• Boys’ 13-14 NAG: 7:49.60 – SwimMAC Carolina (2021)
  • Boys’ 15-16 NAG: 7:37.48 – Irvine Novaquatics (2016)
  • Boys’ 17-18 NAG: 7:24.52 – Mason Manta Rays (2019)
  • Boys’ 15-18 NAG: 7:22.13 – SwimMAC Carolina (2021)


  1. Lakeside Aquatic Club, 7:21.43
  2. Carmel Swim Club, 7:26.73
  3. Nitro Swimming, 7:29.09
  4. SwimMAC Carolina, 7:29.27
  5. New Wave Swim Team, 7:32.10
  6. Long Island Aquatic Club, 7:32.79
  7. Crow Canyon Sharks, 7:33.44
  8. Longhorn Aquatics, 7:33.92

Maximus Williamson got Lakeside Aquatic Club off to an incredible start on the first leg of the 800 free relay, trading stroke for stroke with Carmel Swim Club’s Aaron Shackell and eventually out-touching him, 1:47.29 to 1:47.55. Williamson lowered his own 15-16 NAG with the leadoff swim.

Cooper Lucas took the baton from Williamson and swam a 1:48.95 on the second leg. He was followed by River Paulk (1:54.19) and Max Hatcher (1:51.00). Lakeside’s combined 7:21.43 broke both the meet record and the boys’ 15-18 national age group record.

Carmel’s Shackell was followed by his brother Aaron Shackell (1:53.30), Michael Gorey (1:55.27), and Gregg Enoch (1:50.61) for a time of 7:26.73.

Girls’ Team Scores – Day 2

  1. Crow Canyon Sharks, 120
  2. Long Island Aquatic Club, 94
  3. Carmel Swim Club, 91
  4. Bellevue Club Swim Team, 89
  5. Mission Viejo Nadadores, 87
  6. Scarlet Aquatics, 86
  7. Irvine Novaquatis, 77
  8. Pikes Peak Athletics, 73
  9. Club Wolverine, 68
  10. Edina Swim Club/SwimMAC Carolina, 38

Boys’ Team Scores – Day 2

  1. Carmel Swim Club, 99
  2. SwimMAC Carolina, 82
  3. Nitro Swimming, 80
  4. Bolles School Sharks, 71
  5. Texas Ford Aquatics, 60
  6. Long Island Aquatic Club, 59
  7. Longhorn Aquatics, 58
  8. Aquajets Swim Team, 57
  9. NOVA of Virginia, 55
  10. Rose Bowl Aquatics, 52

Combined Team Scores – Day 2

  1. Carmel Swim Club, 190
  2. Long Island Aquatic Club, 153
  3. Crow Canyon Sharks, 144
  4. SwimMAC Carolina, 120
  5. Irvine Novaquatics, 97
  6. Scarlet Aquatics, 95
  7. Mission Viejo Nadadores, 92
  8. Bellevue Club Swim Team, 91
  9. Nitro Swimming, 88
  10. NOVA of Virginia, 85


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10 months ago

I really like Kayla Han. I worry though about her stature. She isnt long and lean and I hope she continues to grow because she is a huge talent and you can tell she puts her heart into racing. Watch out world if she gets bigger.

Bobo Gigi
10 months ago

Williamson and Shackell are the future of the US men’s 4X200 free relay. I wish both of them to represent their country in that relay final in LA 2028.

Reply to  Bobo Gigi
10 months ago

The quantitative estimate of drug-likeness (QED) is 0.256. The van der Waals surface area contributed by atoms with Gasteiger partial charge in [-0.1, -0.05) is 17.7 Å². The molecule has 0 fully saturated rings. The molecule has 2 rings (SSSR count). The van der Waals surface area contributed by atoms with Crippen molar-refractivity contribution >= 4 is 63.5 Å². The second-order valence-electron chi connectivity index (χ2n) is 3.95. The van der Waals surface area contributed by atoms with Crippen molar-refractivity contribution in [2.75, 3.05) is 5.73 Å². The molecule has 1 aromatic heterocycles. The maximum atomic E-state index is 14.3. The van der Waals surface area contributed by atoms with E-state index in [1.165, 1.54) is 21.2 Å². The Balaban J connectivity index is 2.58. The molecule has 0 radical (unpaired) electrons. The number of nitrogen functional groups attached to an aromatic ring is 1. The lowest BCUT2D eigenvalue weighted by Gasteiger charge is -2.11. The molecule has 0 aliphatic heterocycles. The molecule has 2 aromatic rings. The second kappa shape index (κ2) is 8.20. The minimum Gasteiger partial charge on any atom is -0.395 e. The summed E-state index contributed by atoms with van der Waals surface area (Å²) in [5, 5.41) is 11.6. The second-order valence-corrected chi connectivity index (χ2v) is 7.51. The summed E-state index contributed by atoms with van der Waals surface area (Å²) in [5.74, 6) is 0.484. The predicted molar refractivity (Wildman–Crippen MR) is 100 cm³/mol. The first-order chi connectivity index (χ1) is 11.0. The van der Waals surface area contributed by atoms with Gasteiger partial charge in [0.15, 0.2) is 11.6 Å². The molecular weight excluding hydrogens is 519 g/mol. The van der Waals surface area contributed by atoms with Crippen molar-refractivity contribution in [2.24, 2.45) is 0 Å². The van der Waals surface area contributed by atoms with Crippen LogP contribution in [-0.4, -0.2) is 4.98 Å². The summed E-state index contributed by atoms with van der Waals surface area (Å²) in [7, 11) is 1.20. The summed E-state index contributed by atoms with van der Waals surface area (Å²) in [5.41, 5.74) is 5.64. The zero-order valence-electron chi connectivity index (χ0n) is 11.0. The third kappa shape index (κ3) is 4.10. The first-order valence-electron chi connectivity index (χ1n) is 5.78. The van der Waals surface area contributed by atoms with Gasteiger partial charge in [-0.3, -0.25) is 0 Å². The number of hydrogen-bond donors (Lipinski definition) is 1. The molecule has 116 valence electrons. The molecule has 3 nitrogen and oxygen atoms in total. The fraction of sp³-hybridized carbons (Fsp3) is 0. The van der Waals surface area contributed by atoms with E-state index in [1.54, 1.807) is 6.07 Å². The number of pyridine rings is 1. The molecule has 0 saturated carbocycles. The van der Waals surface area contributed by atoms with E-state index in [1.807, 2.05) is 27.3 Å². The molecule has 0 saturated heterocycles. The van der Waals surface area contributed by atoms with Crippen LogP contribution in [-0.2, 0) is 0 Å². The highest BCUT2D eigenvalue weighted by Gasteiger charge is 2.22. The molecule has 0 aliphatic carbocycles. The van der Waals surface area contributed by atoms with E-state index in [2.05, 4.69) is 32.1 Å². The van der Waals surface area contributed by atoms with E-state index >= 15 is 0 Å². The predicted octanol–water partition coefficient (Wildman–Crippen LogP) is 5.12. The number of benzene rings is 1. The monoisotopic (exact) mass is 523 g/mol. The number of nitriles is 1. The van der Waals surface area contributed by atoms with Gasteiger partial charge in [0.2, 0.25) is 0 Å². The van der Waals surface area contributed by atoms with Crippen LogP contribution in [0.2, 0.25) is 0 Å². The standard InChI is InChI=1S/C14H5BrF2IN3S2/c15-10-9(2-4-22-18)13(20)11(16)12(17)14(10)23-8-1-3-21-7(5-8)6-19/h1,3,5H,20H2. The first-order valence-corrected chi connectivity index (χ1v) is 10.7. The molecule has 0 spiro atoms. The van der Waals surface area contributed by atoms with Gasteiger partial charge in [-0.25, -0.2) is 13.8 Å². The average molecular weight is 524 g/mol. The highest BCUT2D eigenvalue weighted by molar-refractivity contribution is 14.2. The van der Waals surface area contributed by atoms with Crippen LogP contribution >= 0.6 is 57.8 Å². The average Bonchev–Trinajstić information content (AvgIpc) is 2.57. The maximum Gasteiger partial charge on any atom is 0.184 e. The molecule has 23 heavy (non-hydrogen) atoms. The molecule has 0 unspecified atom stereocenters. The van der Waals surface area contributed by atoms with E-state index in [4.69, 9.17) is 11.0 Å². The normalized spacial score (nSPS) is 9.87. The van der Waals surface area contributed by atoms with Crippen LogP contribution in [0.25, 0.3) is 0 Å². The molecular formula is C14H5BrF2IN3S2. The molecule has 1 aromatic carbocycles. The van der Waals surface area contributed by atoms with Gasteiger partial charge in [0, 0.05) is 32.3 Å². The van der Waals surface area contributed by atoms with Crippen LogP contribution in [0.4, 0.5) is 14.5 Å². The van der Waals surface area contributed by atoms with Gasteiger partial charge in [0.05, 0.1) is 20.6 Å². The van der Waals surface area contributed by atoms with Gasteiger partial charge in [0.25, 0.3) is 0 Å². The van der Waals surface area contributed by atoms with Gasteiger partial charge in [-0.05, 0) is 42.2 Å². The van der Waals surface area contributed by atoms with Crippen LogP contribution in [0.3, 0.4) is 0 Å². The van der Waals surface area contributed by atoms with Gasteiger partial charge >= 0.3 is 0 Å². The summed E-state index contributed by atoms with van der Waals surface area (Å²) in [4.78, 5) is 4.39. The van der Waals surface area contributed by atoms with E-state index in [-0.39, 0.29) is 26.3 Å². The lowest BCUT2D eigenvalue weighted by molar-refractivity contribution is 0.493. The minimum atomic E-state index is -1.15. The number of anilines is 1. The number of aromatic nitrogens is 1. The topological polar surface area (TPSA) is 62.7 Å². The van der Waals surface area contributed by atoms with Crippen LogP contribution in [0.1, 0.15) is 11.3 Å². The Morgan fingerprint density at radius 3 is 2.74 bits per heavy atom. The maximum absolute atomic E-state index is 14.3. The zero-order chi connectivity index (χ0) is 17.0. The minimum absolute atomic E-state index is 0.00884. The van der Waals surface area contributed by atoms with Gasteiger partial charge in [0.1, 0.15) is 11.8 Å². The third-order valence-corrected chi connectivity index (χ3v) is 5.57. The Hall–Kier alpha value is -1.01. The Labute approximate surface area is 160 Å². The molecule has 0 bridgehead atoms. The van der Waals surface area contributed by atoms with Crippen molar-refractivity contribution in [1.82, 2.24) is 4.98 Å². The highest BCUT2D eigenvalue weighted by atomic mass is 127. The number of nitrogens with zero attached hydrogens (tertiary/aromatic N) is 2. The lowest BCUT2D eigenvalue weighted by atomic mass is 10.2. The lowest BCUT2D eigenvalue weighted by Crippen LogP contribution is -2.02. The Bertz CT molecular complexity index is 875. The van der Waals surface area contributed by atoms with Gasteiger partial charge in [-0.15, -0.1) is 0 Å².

Don’t forget about Henry McFadden who literally just swam the 4×200 at Worlds last week

Bobo Gigi
10 months ago

That meet seems to have lost a little bit of its luster of yesteryear. Unfortunately. Some of the best US juniors were at NCSA championships. A few others at YMCA championships. A few others are nowhere.
I remember not such a long time ago when all the best young US talents swam against each other the same week in the same pool. USA swimming has destroyed the SCY winter national championships with 2 split meets. And now even in the summer too many clubs with some of the best US juniors are missing. That’s disappointing.

Last edited 10 months ago by Bobo Gigi
Reply to  Bobo Gigi
10 months ago

With the meet being in California, I know some of the kids on the east coast opted to go to the Futures meets last week instead of junior nationals.

10 months ago

Aaron Shackell followed by his brother Aaron Shackell… interesting

Reply to  OOGA BOOGA
10 months ago

lmao if Alex Shackell had been on the relay as the third leg, they still could’ve placed second

Last edited 10 months ago by jeff
Miss M
Reply to  OOGA BOOGA
10 months ago

Love it that all 3 siblings are A names. Pretty sure Andrew and Alex are twins.

be fr
10 months ago

Kathleen Turano getting another OT time!! After the disappointment of Sectionals this must be a huge relief.

Reply to  be fr
10 months ago

Kathleen had an amazing Sectional meet with all best times. You must be confusing her with someone else.

10 months ago

Cincinnati has and always will be a top tier swimming city

Reply to  Justanotherfreestyler
10 months ago

St. X carries

Cynthia curran
Reply to  Justanotherfreestyler
10 months ago

the Mana Rays are in Cincinnati.

About Anne Lepesant

Anne Lepesant

Anne Lepesant is the mother of four daughters, all of whom swam in college. With an undergraduate degree from Princeton (where she was an all-Ivy tennis player) and an MBA from INSEAD, she worked for many years in the financial industry, both in France and the U.S. Anne is currently …